An Example of 3rd Wave Equivoque

My friend was showing me a Russian Roulette style effect where he held his hands over styrofoam cups and there was a nail or a knife or something under one of them. I was encouraging him to do the effect with one upright dildo in a series of brown paper bags that he would violently sit on with his bare bottom. "Just think of how many hits you'll get on youtube when you inevitably fuck the trick up!" I said, in the spirit of genial goodfellowship. Despite my encouragement to consider this Russian Poo-lette, he wasn't having it. [Edit: According to Denis Behr, this exact routine was done in a German magic competition in 2008. Germany, you sick fucks. Prior to this I've had no issue with anything you've done as a country. But this is taking things a little too far.]

He started with 6 or 7 cups but was now down to two. The cups had been mixed by a third party so neither of us knew where the knife was. Well, at least I didn't. He held his right hand over one cup and his left hand over another. I knew this last move was magician's choice. He would ask me to point to a hand and then he would take that as me eliminating that hand or me saying that's the one he should slam onto the cup.

But he didn't do that. Instead he said, "I'm going to slam down one of these hands. And you're going to make the decision as to which hand I do. So which hand is safe?" he asked. I perked up a little because this isn't where I thought he was going.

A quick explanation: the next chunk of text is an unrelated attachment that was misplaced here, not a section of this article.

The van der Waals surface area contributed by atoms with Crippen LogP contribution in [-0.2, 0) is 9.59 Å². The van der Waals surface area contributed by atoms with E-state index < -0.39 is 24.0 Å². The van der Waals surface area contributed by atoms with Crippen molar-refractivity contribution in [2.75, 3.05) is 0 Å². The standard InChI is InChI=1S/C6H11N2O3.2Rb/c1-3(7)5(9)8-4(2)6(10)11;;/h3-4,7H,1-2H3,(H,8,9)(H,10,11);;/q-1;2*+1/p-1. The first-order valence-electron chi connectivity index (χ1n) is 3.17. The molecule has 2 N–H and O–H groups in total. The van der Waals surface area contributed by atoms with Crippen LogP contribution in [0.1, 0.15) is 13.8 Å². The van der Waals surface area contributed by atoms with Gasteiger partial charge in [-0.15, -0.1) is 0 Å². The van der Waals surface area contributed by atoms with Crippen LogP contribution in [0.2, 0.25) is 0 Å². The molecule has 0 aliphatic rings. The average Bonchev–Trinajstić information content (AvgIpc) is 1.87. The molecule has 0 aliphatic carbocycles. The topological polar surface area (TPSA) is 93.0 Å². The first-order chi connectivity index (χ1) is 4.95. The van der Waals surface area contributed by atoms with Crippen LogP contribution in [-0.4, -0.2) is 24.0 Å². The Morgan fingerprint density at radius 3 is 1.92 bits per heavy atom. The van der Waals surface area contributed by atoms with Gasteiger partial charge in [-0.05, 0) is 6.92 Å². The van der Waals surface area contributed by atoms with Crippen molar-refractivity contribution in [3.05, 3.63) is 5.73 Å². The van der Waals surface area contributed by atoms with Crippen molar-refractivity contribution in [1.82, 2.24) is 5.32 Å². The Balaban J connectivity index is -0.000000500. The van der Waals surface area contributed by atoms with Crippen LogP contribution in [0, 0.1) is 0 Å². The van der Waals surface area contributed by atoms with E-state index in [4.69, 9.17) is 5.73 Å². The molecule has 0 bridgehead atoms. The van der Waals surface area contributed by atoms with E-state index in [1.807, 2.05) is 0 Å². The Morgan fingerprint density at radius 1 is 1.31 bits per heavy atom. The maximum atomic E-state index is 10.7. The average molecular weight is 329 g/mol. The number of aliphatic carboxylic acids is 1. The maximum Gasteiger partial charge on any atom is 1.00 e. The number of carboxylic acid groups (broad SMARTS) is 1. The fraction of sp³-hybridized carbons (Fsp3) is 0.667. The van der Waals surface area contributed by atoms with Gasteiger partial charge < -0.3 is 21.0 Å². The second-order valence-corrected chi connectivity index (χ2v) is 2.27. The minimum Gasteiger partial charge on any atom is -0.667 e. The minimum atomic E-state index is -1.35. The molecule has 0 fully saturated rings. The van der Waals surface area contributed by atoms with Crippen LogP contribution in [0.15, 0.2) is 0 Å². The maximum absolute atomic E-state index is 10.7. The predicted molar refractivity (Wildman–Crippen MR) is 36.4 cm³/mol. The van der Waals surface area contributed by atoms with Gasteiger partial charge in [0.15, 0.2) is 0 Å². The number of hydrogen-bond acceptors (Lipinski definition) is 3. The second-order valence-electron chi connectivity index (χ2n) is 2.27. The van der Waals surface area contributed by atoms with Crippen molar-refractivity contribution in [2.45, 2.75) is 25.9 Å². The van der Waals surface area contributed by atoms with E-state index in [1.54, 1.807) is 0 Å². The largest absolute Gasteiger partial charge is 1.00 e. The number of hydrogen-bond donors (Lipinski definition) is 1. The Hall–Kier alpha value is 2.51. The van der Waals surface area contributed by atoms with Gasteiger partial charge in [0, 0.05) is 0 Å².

"The left one," I said.

"My left hand? Or the one on your left side? I want to be very clear about this," he said. I was thrown again by this. I thought maybe he was going to try and take advantage of the left/right ambiguity.

"Your left hand," I said.

"My left hand is safe?" he said, raising the hand slowly. I again found this odd. The slow, deliberate way he was allowing me to make the choice. 

"You have one chance to change your mind," he said.

"Okay, your right hand is safe," I said, casually, because he seemed too content with me saying the left hand. 

"Okay, I hope you're correct," he said, raising his right hand and slamming it down on the cup. It was empty. He tipped the left-hand cup over to reveal the gleaming knife standing upright. "Thanks for changing your mind."